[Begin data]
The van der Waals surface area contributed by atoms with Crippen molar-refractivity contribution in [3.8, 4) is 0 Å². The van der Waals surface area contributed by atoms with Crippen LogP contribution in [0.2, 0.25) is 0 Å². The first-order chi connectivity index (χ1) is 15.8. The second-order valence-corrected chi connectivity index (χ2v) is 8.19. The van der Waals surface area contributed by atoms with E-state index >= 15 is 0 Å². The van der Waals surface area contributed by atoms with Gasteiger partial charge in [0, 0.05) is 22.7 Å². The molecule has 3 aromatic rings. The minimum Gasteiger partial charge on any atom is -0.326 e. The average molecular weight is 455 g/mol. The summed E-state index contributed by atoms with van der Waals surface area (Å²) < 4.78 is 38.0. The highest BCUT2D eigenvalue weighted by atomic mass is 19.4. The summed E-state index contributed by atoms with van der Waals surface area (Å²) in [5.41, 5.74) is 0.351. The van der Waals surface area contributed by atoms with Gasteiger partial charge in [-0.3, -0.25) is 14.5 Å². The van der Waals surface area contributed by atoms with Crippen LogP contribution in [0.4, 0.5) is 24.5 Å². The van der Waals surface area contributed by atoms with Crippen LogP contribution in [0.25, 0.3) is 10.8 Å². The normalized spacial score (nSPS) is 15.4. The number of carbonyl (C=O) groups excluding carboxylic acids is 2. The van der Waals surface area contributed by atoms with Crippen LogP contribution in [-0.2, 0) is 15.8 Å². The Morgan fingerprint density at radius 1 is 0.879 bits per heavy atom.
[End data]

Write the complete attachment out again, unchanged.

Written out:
The van der Waals surface area contributed by atoms with Crippen molar-refractivity contribution in [3.8, 4) is 0 Å². The van der Waals surface area contributed by atoms with Crippen LogP contribution in [0.2, 0.25) is 0 Å². The first-order chi connectivity index (χ1) is 15.8. The second-order valence-corrected chi connectivity index (χ2v) is 8.19. The van der Waals surface area contributed by atoms with E-state index >= 15 is 0 Å². The van der Waals surface area contributed by atoms with Gasteiger partial charge in [0, 0.05) is 22.7 Å². The molecule has 3 aromatic rings. The minimum Gasteiger partial charge on any atom is -0.326 e. The average molecular weight is 455 g/mol. The summed E-state index contributed by atoms with van der Waals surface area (Å²) < 4.78 is 38.0. The highest BCUT2D eigenvalue weighted by atomic mass is 19.4. The summed E-state index contributed by atoms with van der Waals surface area (Å²) in [5.41, 5.74) is 0.351. The van der Waals surface area contributed by atoms with Gasteiger partial charge in [-0.3, -0.25) is 14.5 Å². The van der Waals surface area contributed by atoms with Crippen LogP contribution in [0.4, 0.5) is 24.5 Å². The van der Waals surface area contributed by atoms with Crippen LogP contribution in [0.25, 0.3) is 10.8 Å². The normalized spacial score (nSPS) is 15.4. The number of carbonyl (C=O) groups excluding carboxylic acids is 2. The van der Waals surface area contributed by atoms with Crippen LogP contribution in [-0.2, 0) is 15.8 Å². The Morgan fingerprint density at radius 1 is 0.879 bits per heavy atom.